Marsh Creek Creosote Remediation

The long history of industrial activity in Saint John has led to immense creosote contamination in Marsh Creek sediments. Creosote is a dark oil that is used to treat wood. In some portions in the lower river the sediment is completely black, and when touched, produces a large oily sheen. This is not the kind of environment that promotes healthy aquatic life, and as the stream feeds directly into the Saint John Harbour, it is crucial that we do our best to remove it. Polycyclic aromatic hydrocarbons (PAHs) are the toxic components that make up creosote. The sediments in Marsh Creek currently have average total PAH values over 4000 mg/kg, which towers in comparison to guidelines and the reference conditions for the Saint John Harbour (Van Geest et al., 2015). In 2018 ACAP Saint John piloted a project using bioremediation techniques to degrade the hydrocarbons that make up creosote. This means that we added hydrocarbon degrading bacteria to the sediments in the stream, in hopes that it would reduce the contamination. This project will continue in coming years. We hope to see PAH levels decline dramatically and to restore Marsh Creek back to a healthy habitat for all aquatic life.

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Van Geest JL, Kidd KA, Hunt HL, Abgrall MJ, Maltais MJ, Mercer A. 2015. Can. Manuscr. Rep. Fish. Aquat. Sci. 3076: v + 97 p.

Marsh Creek Water Quality Monitoring

The objective of the Marsh Creek Water Quality Monitoring project in the past was to retrieve and record as much data as possible prior to the ceasing of the raw sewage outfalls. Following the cessation of raw sewage deposition in late 2014, the objectives of the project continued, with a mind toward evaluating the recovery the water quality since this historic Harbour Cleanup milestone. Since the completion of Harbour Cleanup, the Water Quality Monitoring project has expanded into various other watersheds within the Greater Saint John area.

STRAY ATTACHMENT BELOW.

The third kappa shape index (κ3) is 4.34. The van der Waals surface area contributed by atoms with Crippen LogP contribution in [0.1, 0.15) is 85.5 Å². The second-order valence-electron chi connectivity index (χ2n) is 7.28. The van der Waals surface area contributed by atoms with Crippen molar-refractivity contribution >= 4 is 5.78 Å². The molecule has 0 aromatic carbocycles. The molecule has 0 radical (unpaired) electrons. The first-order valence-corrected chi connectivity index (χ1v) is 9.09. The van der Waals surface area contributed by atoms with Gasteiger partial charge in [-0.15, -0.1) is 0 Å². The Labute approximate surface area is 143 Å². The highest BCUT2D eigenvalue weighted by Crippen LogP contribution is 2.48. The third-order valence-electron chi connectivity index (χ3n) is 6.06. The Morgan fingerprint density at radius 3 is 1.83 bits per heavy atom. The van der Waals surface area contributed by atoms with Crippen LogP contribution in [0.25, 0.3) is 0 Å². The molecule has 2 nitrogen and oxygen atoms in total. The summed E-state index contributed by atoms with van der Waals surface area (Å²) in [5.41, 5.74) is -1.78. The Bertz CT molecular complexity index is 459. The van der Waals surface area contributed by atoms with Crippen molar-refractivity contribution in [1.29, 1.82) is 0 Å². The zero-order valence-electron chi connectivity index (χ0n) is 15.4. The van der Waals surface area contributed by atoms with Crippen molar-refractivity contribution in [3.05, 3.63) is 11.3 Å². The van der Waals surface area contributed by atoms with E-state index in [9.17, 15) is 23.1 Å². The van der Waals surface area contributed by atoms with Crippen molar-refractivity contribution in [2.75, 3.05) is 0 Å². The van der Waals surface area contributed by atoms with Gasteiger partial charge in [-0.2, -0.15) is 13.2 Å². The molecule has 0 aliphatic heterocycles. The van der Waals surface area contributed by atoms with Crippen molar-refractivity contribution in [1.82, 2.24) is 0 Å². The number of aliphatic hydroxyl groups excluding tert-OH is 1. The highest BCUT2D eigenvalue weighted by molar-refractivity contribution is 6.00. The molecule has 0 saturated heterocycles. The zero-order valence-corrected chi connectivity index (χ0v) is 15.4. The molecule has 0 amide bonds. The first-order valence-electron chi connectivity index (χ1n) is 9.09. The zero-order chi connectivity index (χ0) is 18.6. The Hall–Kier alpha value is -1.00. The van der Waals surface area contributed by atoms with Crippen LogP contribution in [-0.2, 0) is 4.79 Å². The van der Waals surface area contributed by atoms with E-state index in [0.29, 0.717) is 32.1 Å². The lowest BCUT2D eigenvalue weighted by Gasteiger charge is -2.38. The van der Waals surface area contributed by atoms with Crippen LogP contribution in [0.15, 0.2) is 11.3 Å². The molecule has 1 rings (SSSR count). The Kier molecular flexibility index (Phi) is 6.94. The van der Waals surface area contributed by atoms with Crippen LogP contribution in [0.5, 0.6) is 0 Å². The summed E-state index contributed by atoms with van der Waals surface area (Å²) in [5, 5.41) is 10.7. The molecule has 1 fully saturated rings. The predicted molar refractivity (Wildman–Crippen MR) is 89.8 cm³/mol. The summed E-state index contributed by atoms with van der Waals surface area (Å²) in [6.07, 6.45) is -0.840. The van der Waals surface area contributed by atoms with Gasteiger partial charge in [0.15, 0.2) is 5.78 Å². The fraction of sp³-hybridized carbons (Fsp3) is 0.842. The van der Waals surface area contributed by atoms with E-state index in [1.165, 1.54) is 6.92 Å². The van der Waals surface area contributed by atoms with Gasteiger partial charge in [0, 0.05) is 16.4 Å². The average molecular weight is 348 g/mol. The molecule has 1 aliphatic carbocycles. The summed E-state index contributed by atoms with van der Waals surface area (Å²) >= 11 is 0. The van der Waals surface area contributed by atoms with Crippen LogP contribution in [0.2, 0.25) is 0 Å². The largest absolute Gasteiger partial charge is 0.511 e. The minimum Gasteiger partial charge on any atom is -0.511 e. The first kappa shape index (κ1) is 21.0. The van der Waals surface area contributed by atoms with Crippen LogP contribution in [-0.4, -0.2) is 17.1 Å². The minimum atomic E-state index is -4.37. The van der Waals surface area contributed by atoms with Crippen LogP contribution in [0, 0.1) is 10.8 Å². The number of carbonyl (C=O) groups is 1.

Water samples are repeatedly collected and tested at a number of sites over the summer field season. These tests are performed by summer students from the Chemical Technology programme at the New Brunswick Community College (NBCC). Seven different tests are performed including testing pH and dissolved oxygen in the field, and testing total fecal coliform count, orthophosphates and total suspended solids in the laboratory at NBCC. 

Overall, the water quality monitoring conducted in the 2017 field season throughout the Greater Saint John area, revealed that the urban and suburban watersheds have many potential impacts that have resulted in diminished water quality in some areas; however, they are still capable of, and do, support aquatic life. The most notable impact to these urban watersheds is stormwater runoff, the potential for sanitary sewer overflows being discharged into these watercourses, and riparian degradation. All of the watersheds monitored also have areas of exemplary water quality that meet the habitat and water quality needs of aquatic species. The variance between these areas indicates that these watersheds have the potential to flourish as productive habitats and that demonstrable improvements can be made to restore the degraded areas and improve stormwater runoff and filtration.

The Marsh Creek watershed is a prime example of how reducing anthropogenic impacts into a
watercourse can lead to substantial improvements in water quality. Since the completion of
Harbour Cleanup in 2014, the Marsh Creek watershed has shown improvements year after year in terms of water quality. The dissolved oxygen concentrations have increased at all the monitoring sites this year and surpassed the Canadian Council of Ministers of the Environment guideline recommendation concentration of 6.5 mg/L on average at all the sites. Prior to the cessation of discharging sewage into this watercourse many of the impacted sites were so low in dissolved oxygen that it would not support any aquatic life; therefore, the improvement of this watercourse to a point of surpassing this guideline is a great achievement. Additionally, the fecal coliform concentration continues to decrease; however, lift station overflows still likely remain an issue within this watershed and as such only two sites were below the Health Canada guideline of an average of 200 CFU/100 mL. The concentrations found this year continue to represent a large reduction of fecal coliform contamination when compared to pre-Harbour Cleanup data, which has allowed the watercourse to slowly recover and improve its overall water quality. The improvements seen in the Marsh Creek watershed demonstrate that the efforts and costs behind Harbour Cleanup established a pioneering example of how a community can improve the management of urban waterways to enhance aquatic habitats and the health of its citizens.

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